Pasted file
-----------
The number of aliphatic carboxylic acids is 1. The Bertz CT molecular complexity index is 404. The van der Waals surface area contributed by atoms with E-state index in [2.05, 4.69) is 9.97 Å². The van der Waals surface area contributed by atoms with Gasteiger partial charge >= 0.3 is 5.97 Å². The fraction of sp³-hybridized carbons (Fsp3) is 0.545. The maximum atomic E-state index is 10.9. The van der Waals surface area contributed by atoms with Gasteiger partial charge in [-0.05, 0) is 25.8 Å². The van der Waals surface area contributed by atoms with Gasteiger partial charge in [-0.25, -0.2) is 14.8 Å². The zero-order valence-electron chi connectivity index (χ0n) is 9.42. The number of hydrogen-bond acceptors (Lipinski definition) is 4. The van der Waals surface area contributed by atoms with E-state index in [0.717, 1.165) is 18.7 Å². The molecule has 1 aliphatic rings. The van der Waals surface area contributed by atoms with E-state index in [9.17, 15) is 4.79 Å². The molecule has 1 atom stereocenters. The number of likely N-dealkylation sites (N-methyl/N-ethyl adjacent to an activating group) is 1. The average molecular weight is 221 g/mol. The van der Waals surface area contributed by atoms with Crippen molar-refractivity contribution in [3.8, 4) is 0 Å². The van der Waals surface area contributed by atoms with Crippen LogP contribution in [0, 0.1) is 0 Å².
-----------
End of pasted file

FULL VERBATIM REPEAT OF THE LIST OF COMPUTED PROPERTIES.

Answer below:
The number of aliphatic carboxylic acids is 1. The Bertz CT molecular complexity index is 404. The van der Waals surface area contributed by atoms with E-state index in [2.05, 4.69) is 9.97 Å². The van der Waals surface area contributed by atoms with Gasteiger partial charge >= 0.3 is 5.97 Å². The fraction of sp³-hybridized carbons (Fsp3) is 0.545. The maximum atomic E-state index is 10.9. The van der Waals surface area contributed by atoms with Gasteiger partial charge in [-0.05, 0) is 25.8 Å². The van der Waals surface area contributed by atoms with Gasteiger partial charge in [-0.25, -0.2) is 14.8 Å². The zero-order valence-electron chi connectivity index (χ0n) is 9.42. The number of hydrogen-bond acceptors (Lipinski definition) is 4. The van der Waals surface area contributed by atoms with E-state index in [0.717, 1.165) is 18.7 Å². The molecule has 1 aliphatic rings. The van der Waals surface area contributed by atoms with E-state index in [9.17, 15) is 4.79 Å². The molecule has 1 atom stereocenters. The number of likely N-dealkylation sites (N-methyl/N-ethyl adjacent to an activating group) is 1. The average molecular weight is 221 g/mol. The van der Waals surface area contributed by atoms with Crippen molar-refractivity contribution in [3.8, 4) is 0 Å². The van der Waals surface area contributed by atoms with Crippen LogP contribution in [0, 0.1) is 0 Å².